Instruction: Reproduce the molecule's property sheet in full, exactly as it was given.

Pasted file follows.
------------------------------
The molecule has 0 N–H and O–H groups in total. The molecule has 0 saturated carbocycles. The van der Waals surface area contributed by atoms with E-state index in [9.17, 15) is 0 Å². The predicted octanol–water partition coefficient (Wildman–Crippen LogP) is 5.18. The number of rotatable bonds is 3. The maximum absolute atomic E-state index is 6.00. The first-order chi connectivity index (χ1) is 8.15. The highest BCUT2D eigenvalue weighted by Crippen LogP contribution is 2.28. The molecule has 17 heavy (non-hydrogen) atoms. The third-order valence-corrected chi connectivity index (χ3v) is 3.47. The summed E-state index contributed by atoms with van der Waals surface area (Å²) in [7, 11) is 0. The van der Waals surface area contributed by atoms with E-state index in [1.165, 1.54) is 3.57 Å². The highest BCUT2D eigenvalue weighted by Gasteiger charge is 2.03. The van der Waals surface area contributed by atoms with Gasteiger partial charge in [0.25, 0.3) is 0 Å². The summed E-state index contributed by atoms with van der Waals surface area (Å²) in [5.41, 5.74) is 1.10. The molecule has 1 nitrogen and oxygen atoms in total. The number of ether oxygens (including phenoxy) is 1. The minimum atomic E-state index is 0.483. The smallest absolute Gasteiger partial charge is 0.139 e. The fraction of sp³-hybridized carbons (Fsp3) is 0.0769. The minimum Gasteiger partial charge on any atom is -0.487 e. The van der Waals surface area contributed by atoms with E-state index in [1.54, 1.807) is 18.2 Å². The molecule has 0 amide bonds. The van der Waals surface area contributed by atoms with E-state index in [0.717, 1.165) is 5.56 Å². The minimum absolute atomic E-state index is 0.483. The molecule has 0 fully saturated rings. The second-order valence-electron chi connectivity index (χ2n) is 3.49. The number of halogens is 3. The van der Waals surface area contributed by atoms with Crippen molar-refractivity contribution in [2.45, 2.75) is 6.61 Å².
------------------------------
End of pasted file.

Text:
The molecule has 0 N–H and O–H groups in total. The molecule has 0 saturated carbocycles. The van der Waals surface area contributed by atoms with E-state index in [9.17, 15) is 0 Å². The predicted octanol–water partition coefficient (Wildman–Crippen LogP) is 5.18. The number of rotatable bonds is 3. The maximum absolute atomic E-state index is 6.00. The first-order chi connectivity index (χ1) is 8.15. The highest BCUT2D eigenvalue weighted by Crippen LogP contribution is 2.28. The molecule has 17 heavy (non-hydrogen) atoms. The third-order valence-corrected chi connectivity index (χ3v) is 3.47. The summed E-state index contributed by atoms with van der Waals surface area (Å²) in [7, 11) is 0. The van der Waals surface area contributed by atoms with E-state index in [1.165, 1.54) is 3.57 Å². The highest BCUT2D eigenvalue weighted by Gasteiger charge is 2.03. The van der Waals surface area contributed by atoms with Gasteiger partial charge in [0.25, 0.3) is 0 Å². The summed E-state index contributed by atoms with van der Waals surface area (Å²) in [5.41, 5.74) is 1.10. The molecule has 1 nitrogen and oxygen atoms in total. The number of ether oxygens (including phenoxy) is 1. The minimum atomic E-state index is 0.483. The smallest absolute Gasteiger partial charge is 0.139 e. The fraction of sp³-hybridized carbons (Fsp3) is 0.0769. The minimum Gasteiger partial charge on any atom is -0.487 e. The van der Waals surface area contributed by atoms with E-state index in [1.54, 1.807) is 18.2 Å². The molecule has 0 amide bonds. The van der Waals surface area contributed by atoms with E-state index in [0.717, 1.165) is 5.56 Å². The minimum absolute atomic E-state index is 0.483. The molecule has 0 fully saturated rings. The second-order valence-electron chi connectivity index (χ2n) is 3.49. The number of halogens is 3. The van der Waals surface area contributed by atoms with Crippen molar-refractivity contribution in [2.45, 2.75) is 6.61 Å².